If people in the beauty industry truly want women in different cultures to celebrate their unique beauty with acceptance of their different skin color, they should do what Bobbi Brown did. She deserves an award for her entrepreneurial spirit at a time when no one was doing it – making products for a wide variety of skin tones, showing women how to apply the best makeup for their particular ethnicity, and just being gracious and decent. MAC too deserves to be commended.
Instead of screaming, threatening (“cancel” culture) and beating people over the head with diktats, Bobbi Brown and MAC made high quality products for women from the very pale to very dark. They have done far more for women of all ethnicities than any of these screeching SJWs.
Thank you so much for your detailed comment. You’ve raised some very interesting issues – I think we need to be led by the voices that have the lived experience on this which is why I suggest a body or board that has some authority within the industry. I think everyone just wants to do the right thing by anyone who feels that they’re not being heard so it’s a little unfair to allude to social justice warriors when a lot of this is trying to redress the balance that is long overdue. By all means, if whitening skin is what you actively want to do, then there’s nothing to stop you.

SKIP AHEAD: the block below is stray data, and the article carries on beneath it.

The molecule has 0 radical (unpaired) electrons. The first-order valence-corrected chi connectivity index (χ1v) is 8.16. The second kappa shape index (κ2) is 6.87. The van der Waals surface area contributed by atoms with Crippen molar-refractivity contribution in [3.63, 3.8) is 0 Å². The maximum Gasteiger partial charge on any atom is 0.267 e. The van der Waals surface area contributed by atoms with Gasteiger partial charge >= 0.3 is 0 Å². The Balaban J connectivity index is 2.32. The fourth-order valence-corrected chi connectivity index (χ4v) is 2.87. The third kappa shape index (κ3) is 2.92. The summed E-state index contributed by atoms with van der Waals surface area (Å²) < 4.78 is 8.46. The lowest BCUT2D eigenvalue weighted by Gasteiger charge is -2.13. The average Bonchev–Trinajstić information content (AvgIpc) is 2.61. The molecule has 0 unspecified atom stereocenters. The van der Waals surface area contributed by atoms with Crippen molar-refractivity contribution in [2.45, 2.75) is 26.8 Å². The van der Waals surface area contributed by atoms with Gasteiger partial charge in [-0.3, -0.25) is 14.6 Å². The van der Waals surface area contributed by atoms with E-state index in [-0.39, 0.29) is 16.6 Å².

More on colour privilege and cosmetics (specifically re Bollywood, and by extension, that particular ethnic market globally) in today’s Observer, and how L’Oréal and Garnier et al are first choice for skin whitening in this enormous market. (Different from the initial report about US practices, but possibly greater in terms of worldwide profits, for the industry)
The article cites ‘Fair and Lovely’, which Jane’s post speaks about, and it underlines that the product isn’t withdrawn, but only renamed. Which is exactly what happened decades ago. Then activism calmed down, until the concern re-emerged. The demand will always trump the damage done.
There’s one very sobering point in the article, not made on behalf of the beauty industry as far as I can tell. If these carefully renamed whiteners were ever withdrawn, the economic and social pressure within that market for lighter skin is so extremely strong that very dangerous alternatives would be sought, akin to DIY facial fillers using cement.
Markets are gonna market. In this tremendously tricky one, I’d say little will change until prominent, relevant faces stand up and decry the continuance of colourism, even though they themselves (by default) promote it in film and the wider entertainment scene. (As you say Jane, only direct experience (and high profile repudiation) of this prejudice is going to shift anyone in the industry.)
Hope everyone’s having a serene Sunday
There will be a lot of nervous marketers out there wondering how to crush confidence without using the confidence crushing words they’ve relied on for years!
I miss Bobbi Brown, she was a breath of fresh air when she first launched. I wonder if she stepped down from her company because the whole Kardashian contouring and highlighting trend was very different from her pop of colour on the cheeks technique.
I wonder if we’ll ever know why!
I also miss Bobbi Brown. A lot of women don’t like her minimalist approach but they have so many other options for the 1970s Disco Face as every cosmetics brand seems to be pushing bright red and shocking blue eyeshadow. We have only one Bobbi Brown.